Why Can't Spec Writers Write...Specs?
I know, I know, you’d like to see the FizzBuzz discussion die a quick death, but trust me, this is an interesting point, or at least mildly amusing.
Sorry to revive the dead horse, but a comment in my blog brought up a very good point. In fact, I’m kicking myself for not noticing this myself, having been a math major and I love pointing out this type of minutae.
In the original Fizz Buzz test, the functional spec asks the programmer to print the numbers from 1 to 100.
But as a commenter points out…
Why can’t spec writers write? Unless you mean integers, there are an infinite number of real numbers ’from 1 to 100’
Exactly! There are an infinite range of numbers between 1 and 100. The specification is technically not clear enough. Writing a program to spec exactly would… well be impossible.
This is exactly why I said the following in a another comment…
I still need to gather requirements! What platform must this FizzBuzz program support? Any performance requirements? Does the output need to be available over the web?…
Unfortunately, I missed the most important question I should have asked.
I assume you mean all intergers from 1 to 100 inclusive, is that correct?
I know what you’re thinking. In cases like this, developers should be able to intuit what the client means. If a developer asks Do you mean Integers or Real Numbers?, that developer is being a smart ass.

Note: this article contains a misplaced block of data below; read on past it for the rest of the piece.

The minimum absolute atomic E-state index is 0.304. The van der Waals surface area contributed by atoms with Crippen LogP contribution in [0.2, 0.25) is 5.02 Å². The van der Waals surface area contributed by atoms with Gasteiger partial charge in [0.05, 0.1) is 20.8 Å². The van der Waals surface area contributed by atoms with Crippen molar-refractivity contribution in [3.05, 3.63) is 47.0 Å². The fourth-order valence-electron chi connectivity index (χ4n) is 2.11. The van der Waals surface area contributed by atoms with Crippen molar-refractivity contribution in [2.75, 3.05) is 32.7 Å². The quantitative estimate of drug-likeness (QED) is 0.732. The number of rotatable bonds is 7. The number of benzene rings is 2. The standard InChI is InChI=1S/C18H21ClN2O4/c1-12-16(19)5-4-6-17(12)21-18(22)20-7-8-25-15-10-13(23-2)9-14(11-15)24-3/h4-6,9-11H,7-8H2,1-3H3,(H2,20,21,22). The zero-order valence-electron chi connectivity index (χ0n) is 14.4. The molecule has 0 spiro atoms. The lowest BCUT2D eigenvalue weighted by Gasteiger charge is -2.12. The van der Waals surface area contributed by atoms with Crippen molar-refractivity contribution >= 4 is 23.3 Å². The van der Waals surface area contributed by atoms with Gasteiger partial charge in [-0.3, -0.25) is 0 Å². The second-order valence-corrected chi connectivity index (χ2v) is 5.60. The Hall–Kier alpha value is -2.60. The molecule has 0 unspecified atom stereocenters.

But my point is still valid. If a client says, I want a CRM system, you may know exactly what a CRM system is, but it may be totally different from what they think a CRM system is.
This really highlights the difficulty of writing good requirements and a good spec. You don’t know the background of the person you’re handing off the document to.
What makes perfect sense in your mind might mean something different to the reader.
Perhaps it’s situations like this that lead 37Signals to advocate getting rid of functional specs altogether.
Whether you go that extreme or not is not so important as keeping the lines of communication open with your client. Never accept a requirement and functional spec at face value. Specs are always a poor approximation of what the client really wants. All specs are broken to one degree or another (though that doesn’t mean they are all useless). Ask for clarification. Keep the dialog going.
This is also one reason why Big Design Up Front (BDUF) can really nail you in the butt. These subtle things are missed all the time. Having an iterative process where you’re not on the hook for requirements gathered months ago gathering dust helps mitigate the risk of incomplete and inaccurate requirements.
Even by thousands of software developers reading blogs.